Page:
She began to yell at me. I began to cry. Betty stood there smiling like someone had glued her upper lip to her upper gums. It wasn’t pretty. And I didn’t reciprocate. No one in the room had a clue what to do next.

Finally, Myrtle gave up on communication and moved over next to Betty. She was explaining what Betty needed to do in order to suck out any remaining blood in my system. Betty listened carefully, looking terrified the entire time, pulled out a needle that looked like one of those plastic needles they give toddlers to play with when sewing cards together, and began to hack at my arm in full force, blood splattering everywhere.

All the while, Myrtle smiled evilly and glared at me. It was obvious she was enjoying this way too much. Betty kept touching my shoulder and apologizing. “Just one more time,” I believe she said….over and over again.

When all was done and there was no more blood left in my body to collect, Betty smiled and bowed repeatedly as she exited the room. Kind of like they do in China. Myrtle, on the other hand, walked over to the pen and paper (GASP! She found it!!), wrote something down, and left. No. She didn’t hand it to me. She just wrote it and left.I heaved a huge sigh of relief and began to wipe the blood out of my hair.

Finally, my husband came back into the room, having left to go get some hospital coffee (which is very different than just regular coffee). I asked him to read me the paper. He read it and looked at me with a very strange look.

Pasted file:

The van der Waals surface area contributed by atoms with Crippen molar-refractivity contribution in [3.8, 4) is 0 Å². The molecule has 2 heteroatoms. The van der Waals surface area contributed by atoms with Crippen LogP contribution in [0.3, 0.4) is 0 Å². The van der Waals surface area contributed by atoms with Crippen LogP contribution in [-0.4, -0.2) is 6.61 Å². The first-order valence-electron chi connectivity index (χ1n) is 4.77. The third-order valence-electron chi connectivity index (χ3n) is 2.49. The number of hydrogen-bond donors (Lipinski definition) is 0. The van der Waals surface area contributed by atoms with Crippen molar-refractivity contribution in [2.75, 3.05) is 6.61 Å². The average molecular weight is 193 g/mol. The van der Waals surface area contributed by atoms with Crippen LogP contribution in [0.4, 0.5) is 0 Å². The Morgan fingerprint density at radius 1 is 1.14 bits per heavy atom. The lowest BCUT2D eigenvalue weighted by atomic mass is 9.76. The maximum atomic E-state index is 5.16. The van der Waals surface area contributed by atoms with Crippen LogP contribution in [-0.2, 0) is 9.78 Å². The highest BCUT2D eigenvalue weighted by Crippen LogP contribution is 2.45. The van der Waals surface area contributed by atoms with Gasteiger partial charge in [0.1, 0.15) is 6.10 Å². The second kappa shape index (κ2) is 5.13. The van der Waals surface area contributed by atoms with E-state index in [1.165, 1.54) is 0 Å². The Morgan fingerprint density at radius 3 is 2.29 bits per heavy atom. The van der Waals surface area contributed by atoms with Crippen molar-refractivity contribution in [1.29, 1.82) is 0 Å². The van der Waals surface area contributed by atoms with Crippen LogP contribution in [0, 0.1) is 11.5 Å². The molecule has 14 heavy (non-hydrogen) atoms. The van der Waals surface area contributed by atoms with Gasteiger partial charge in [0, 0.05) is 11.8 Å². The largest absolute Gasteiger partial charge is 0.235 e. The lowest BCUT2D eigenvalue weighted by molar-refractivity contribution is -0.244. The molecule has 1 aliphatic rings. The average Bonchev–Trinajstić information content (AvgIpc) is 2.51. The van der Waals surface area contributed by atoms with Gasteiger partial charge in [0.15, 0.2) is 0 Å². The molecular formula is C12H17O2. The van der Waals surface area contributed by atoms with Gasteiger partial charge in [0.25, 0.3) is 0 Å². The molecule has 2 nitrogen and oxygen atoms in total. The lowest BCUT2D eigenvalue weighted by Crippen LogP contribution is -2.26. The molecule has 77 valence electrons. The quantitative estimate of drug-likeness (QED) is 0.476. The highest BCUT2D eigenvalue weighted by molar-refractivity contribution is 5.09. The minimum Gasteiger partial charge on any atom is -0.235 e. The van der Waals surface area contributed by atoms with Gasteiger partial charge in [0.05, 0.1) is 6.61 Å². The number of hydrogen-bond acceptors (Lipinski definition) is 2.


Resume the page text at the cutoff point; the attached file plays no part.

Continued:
”What does it say?”

“Thank you, Ms. Thomas. We hope you recover from your knee replacement surgery quickly.”


Wednesday, November 3, 2010


This morning, I went to the gas station for a tea, like I do way too often! The cashier at the counter was not one I’d met before. He was obviously very tired. He looked at me, scratched his head, and mumbled… something. I looked at him questioningly and I motioned my finger to my ear while shaking my head—indicating that I'm Deaf.

He didn’t miss a beat. He leaned across the counter, moistened his chicken lips and yelled, "DO YOU HAVE GAS????"

I looked over at him, glanced around at the other staring patrons, and yelled back, "NO! MY MEDICATION IS STARTING TO WORK, THANK YOU!!!" The look on his face was priceless!

This isn't the first time this has happened to me (even with the same question). I’ve always had a witty retort. Sometimes I’ve whispered them out of the corner of my mouth, but usually I’ve just kept them deep inside the eccentric confines of my head. But this morning I was feeling good. Didn’t have any worries about the day. And I decided to finally express myself in the way I felt I should. I finally decided to yell back. And, I’ll tell you something: It felt wonderful!!!

No, shouting at a deaf person will not help rectify his hearing “problem.” But it might get you a reaction you’d better be prepared to receive.